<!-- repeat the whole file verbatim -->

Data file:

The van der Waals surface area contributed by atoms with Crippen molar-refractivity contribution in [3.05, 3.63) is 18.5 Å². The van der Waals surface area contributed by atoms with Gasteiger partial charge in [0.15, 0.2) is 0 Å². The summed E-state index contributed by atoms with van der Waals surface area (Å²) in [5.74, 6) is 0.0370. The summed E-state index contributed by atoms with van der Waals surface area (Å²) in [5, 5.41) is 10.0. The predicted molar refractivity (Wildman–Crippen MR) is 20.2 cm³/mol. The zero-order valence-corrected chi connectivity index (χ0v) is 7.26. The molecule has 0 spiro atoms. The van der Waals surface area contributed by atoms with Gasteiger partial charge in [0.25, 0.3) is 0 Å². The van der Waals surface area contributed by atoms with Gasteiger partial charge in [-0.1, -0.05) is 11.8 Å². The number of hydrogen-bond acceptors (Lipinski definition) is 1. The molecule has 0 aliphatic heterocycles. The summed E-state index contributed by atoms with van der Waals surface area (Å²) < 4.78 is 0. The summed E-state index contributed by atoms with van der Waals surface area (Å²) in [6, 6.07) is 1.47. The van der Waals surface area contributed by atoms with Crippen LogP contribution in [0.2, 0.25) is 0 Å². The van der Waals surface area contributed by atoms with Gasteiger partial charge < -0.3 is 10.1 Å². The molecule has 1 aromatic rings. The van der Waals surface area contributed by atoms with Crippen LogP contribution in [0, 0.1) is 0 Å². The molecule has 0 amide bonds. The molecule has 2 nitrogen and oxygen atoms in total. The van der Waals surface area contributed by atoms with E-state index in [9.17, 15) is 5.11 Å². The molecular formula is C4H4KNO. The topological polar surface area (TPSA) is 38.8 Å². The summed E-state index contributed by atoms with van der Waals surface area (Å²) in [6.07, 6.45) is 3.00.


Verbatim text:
The van der Waals surface area contributed by atoms with Crippen molar-refractivity contribution in [3.05, 3.63) is 18.5 Å². The van der Waals surface area contributed by atoms with Gasteiger partial charge in [0.15, 0.2) is 0 Å². The summed E-state index contributed by atoms with van der Waals surface area (Å²) in [5.74, 6) is 0.0370. The summed E-state index contributed by atoms with van der Waals surface area (Å²) in [5, 5.41) is 10.0. The predicted molar refractivity (Wildman–Crippen MR) is 20.2 cm³/mol. The zero-order valence-corrected chi connectivity index (χ0v) is 7.26. The molecule has 0 spiro atoms. The van der Waals surface area contributed by atoms with Gasteiger partial charge in [0.25, 0.3) is 0 Å². The van der Waals surface area contributed by atoms with Gasteiger partial charge in [-0.1, -0.05) is 11.8 Å². The number of hydrogen-bond acceptors (Lipinski definition) is 1. The molecule has 0 aliphatic heterocycles. The summed E-state index contributed by atoms with van der Waals surface area (Å²) < 4.78 is 0. The summed E-state index contributed by atoms with van der Waals surface area (Å²) in [6, 6.07) is 1.47. The van der Waals surface area contributed by atoms with Crippen LogP contribution in [0.2, 0.25) is 0 Å². The van der Waals surface area contributed by atoms with Gasteiger partial charge < -0.3 is 10.1 Å². The molecule has 1 aromatic rings. The van der Waals surface area contributed by atoms with Crippen LogP contribution in [0, 0.1) is 0 Å². The molecule has 0 amide bonds. The molecule has 2 nitrogen and oxygen atoms in total. The van der Waals surface area contributed by atoms with E-state index in [9.17, 15) is 5.11 Å². The molecular formula is C4H4KNO. The topological polar surface area (TPSA) is 38.8 Å². The summed E-state index contributed by atoms with van der Waals surface area (Å²) in [6.07, 6.45) is 3.00.